So let's look at how Theology relates to other subjects, like Hebblethwaite does, starting (as he does) with the closest subject, Comparative Religion. If we have such as a phenomenological approach - that is a description of its irreducible essentials - then such description is done on the basis of suspending any belief and treating religious concepts equally, seeing comparative patterns and how they are similar across religions, as well as seeing how they are different. This involves the act of classifying, arranging, listing. Essentially comparative religion is a database subject! Ninian Smart as mentioned is the person much associated with this approach: known in this for school RE as well. In the end one has to ask whether a deep believer can ever suspend belief, to do such a 'database' approach, just as one must ask whether a person steeped in the culture of their birth could somehow ever stand outside it in order to list its essentials in comparison with other cultures. Theology finds the essence of something because belief directs the individual there, and this is something comparative religion cannot do. Notice how the critical approach is an insider's approach most of all. An alternative then is ethnography, which is to observe believers actual actions and thoughts showing what are the essentials of faith (this relies on qualitative research): the interest is whether ethnographic findings of the essentials of a religion are the same as the phenomenological essentials. Ethnographic approaches are usually not good for official religion.
(Ask yourself, what are the essentials of some believers' participation in Christianity. Are they, for example, social and cultural, and cut out or deviate around difficult formal beliefs that would be essential in a phenomenological approach? How much magical and superstitious belief gets added to those who think supernaturally? How much doctrine is water off a duck's back for those of a basic humanistic and practical outlook?)
Psychology is often used to explain away religious experience. If you have voices from God in your head pyschology might have quite a different view of what is going on. What though of mystics - Hindu, Christian, Jewish, Muslim - who find or reach further towards the divine? Is this just headcase stuff? Interestingly, there is no clash for the Buddhist because clearing the head of clutter and having visionary impacts are indeed directly about the mind. Buddhism is the most psychological of the faiths, and indeed some people say Buddhism is not a religion. Psychology does not, however, negate or disprove anything regarding religious phenomena, and indeed William James (1842-1910) was a psychological and literary based liberal theologian who asked how one might hear and speak the divine more readily through psychology and in one's language expression. Nineteenth century theologians were happy to see theology alongside other emerging subjects, including psychology. Carl Jung (1875-1961) developed archetypes, the idea of shared ancient symbols trapped in our biological memories that break out full of meaning when we draw upon them, like a collective conscience. We might regard him and Freud as pseudo-scientists as they are speculating about the mind with untestable so called facts, but with Jung we see a positive relationship between such psychology and religion. Jung is a foundation of the perspective of religious experience and spirituality.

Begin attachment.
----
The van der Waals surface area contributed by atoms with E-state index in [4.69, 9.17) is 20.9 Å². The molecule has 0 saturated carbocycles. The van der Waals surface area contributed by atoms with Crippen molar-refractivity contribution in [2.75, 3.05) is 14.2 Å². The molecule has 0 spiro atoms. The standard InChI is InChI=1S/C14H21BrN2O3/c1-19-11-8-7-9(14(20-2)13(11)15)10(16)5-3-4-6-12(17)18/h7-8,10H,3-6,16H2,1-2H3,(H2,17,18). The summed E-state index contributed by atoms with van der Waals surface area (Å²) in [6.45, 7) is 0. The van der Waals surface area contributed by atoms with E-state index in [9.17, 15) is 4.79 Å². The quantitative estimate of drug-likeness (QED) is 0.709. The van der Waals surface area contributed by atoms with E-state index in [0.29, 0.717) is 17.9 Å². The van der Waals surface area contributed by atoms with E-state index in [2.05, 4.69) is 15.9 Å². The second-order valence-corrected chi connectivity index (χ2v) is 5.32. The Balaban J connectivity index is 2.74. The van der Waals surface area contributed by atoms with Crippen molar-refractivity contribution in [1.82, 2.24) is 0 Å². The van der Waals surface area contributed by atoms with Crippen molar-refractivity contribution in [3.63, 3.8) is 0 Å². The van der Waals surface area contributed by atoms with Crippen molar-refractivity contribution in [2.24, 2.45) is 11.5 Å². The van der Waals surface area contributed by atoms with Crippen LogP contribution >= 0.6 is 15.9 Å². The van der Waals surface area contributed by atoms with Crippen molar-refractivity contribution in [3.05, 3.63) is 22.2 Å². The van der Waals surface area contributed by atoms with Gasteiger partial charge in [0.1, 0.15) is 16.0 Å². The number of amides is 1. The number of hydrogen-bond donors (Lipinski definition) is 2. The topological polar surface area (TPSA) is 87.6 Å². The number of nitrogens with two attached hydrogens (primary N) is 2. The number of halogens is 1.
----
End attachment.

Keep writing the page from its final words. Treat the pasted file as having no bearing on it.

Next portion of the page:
In anthropology (which is ethnographic in method) we see magic, localised religion and cosmopolitan religion everywhere. Localised religion organises the manipulations of magic into some sort of shamanistic salvation system; cosmopolitan religion takes this and literacy much much further and develops even more complex systems - the supernatural wins over magic, and in rationalised pro-Western religion even the supernatural is challenged. The question is whether, in primitive societies, we see the essence of religion and what it is all about - located in magic. Or, is religion a set of horses for courses, that, for example, the development of critical Protestantism is its own essence that reflects who were are at that stage of modernity and transition. Cultures may be so cpmpared structurally (magic, supernatural, rational) but some object: deep meanings are held in cultures that are not comparative - each is its own meaning-entity. Some anthropologists have absorbed themselves into other cultures in order to get an inside picture: but if they manage this can they translate them via the narrative essay? Anthropology is entirely self-explanatory, without the need for a God hypothesis, as it is ethnography about the people, but again it does not rule out the means by which God would want to interact with the world when people are drawn to worship and ritual.